Tricks of memory

I very often awake with a name stuck in my head, usually a person’s name, and usually for no reason I can discern. This morning it was the French actress Arletty, most famous for the film Les Enfants du Paradis (1945, with Jean-Louis Barrault, among others). I recalled her as playing the character Annabella (Smith), whose murder sets off the action of Alfred Hitchcock’s film The 39 Steps. I then spent fruitless hours looking for any connection between Arletty and Hitchcock.

Apparently I’d mixed up the character’s name Annabella and the actress’s name Arletty, on the basis of phonological similarity, and my (somewhat inaccurate) belief that they were both mononymous, plus the fact that the two actresses were both glamorous women whose first language was not English (as far as I can tell, Arletty’s films were all in French, while Lucie Mannheim (who played Annabella) acted in both German and English).

Still, I was utterly convinced that it was Arletty who came to Hannay (played by Robert Donat) with information about a spy network with a connection to something called “the 39 steps”.

Memory is a tricky thing, often undependable.

Basics on the movie (which I recommend enthusiastically):

The 39 Steps is a 1935 British thriller film directed by Alfred Hitchcock and starring Robert Donat and Madeleine Carroll. Loosely based on the 1915 adventure novel The Thirty-Nine Steps by John Buchan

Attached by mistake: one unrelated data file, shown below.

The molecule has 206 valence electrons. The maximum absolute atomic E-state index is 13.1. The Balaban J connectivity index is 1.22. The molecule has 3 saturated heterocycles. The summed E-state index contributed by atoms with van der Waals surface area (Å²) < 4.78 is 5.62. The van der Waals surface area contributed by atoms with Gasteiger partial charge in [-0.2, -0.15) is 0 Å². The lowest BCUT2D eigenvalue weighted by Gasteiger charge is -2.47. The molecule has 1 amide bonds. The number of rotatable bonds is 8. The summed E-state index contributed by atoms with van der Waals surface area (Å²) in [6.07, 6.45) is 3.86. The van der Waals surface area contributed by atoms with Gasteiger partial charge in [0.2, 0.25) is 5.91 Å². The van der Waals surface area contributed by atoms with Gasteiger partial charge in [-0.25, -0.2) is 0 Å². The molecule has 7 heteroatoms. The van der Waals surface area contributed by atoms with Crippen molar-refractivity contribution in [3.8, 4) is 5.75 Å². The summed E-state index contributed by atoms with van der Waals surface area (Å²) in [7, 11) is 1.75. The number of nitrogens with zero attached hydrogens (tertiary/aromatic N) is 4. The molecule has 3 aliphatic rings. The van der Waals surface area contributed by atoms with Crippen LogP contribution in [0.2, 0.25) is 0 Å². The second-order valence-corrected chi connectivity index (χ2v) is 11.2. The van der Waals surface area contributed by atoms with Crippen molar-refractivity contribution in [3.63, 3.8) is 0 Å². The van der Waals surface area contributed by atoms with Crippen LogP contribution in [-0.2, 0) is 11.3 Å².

Some crucial notes: Mr. Memory, a man with the top joint missing from one of his fingers, fugitive in the Scottish highlands, handcuffed to one another, Mr. Memory (again) at the London Palladium.

Lucie Mannheim, the German singer and actress (30 April 1899 – 28 July 1976), as Annabella Smith in the movie:


There are more glamorous shots of Mannheim, but this one is in character.

On Arletty, from Wikipedia:

(15 May 1898 – 24 July 1992) … a French actress, singer, and fashion model.

Arletty was born Léonie Marie Julie Bathiat in Courbevoie (near Paris), to a working-class family. After her father’s death, she left home and pursued a modeling career. She took the stage name “Arlette” based on the heroine of a story by Maupassant.


Arletty was mononymous ‘one-named’. See my 9/29/12 posting “Useful but rare vocabulary” on the notion:

On ADS-L on the 27th, Victor Steinbok noted the rarity of the useful adjective mononymous (and nouns mononym and mononymy) — cf. homonymous, synonymous, antonymous, etc.  From Paul McFedries’s WordSpy entry (posted 7/18/98) …

For example, Socrates, Cher, Banksy, Pelé, Batman, to choose people from various walks of life.

There’s an extensive but ramshackle Wikipedia page with lots of examples and information. It has a nice section on these French literary mononyms:

Jean-Baptiste Poquelin: Molière, François-Marie Arouet: Voltaire, Marie-Henri Beyle: Stendhal, Sidonie-Gabrielle Colette: Colette

and notes:

Some mononym stage names are merely the performer’s given name (e.g., Madonna, Prince, Cher), while others may be the performer’s middle name (e.g. Rihanna), or surname (e.g. Liberace, Mantovani, Morrissey). Some mononym stage names are invented (e.g. Cantinflas, Xzibit), adopted words (e.g. Capucine, French for “nasturtium”) or nicknames (e.g. Sting, Bono, Moby).

One Response to “Tricks of memory”

  1. H. S. Gudnason Says:

    And Arletty’s character in Enfants, Garance “comme la fleur,” is also a mononym in French, though the flower is a duonym–rose madder–in English.

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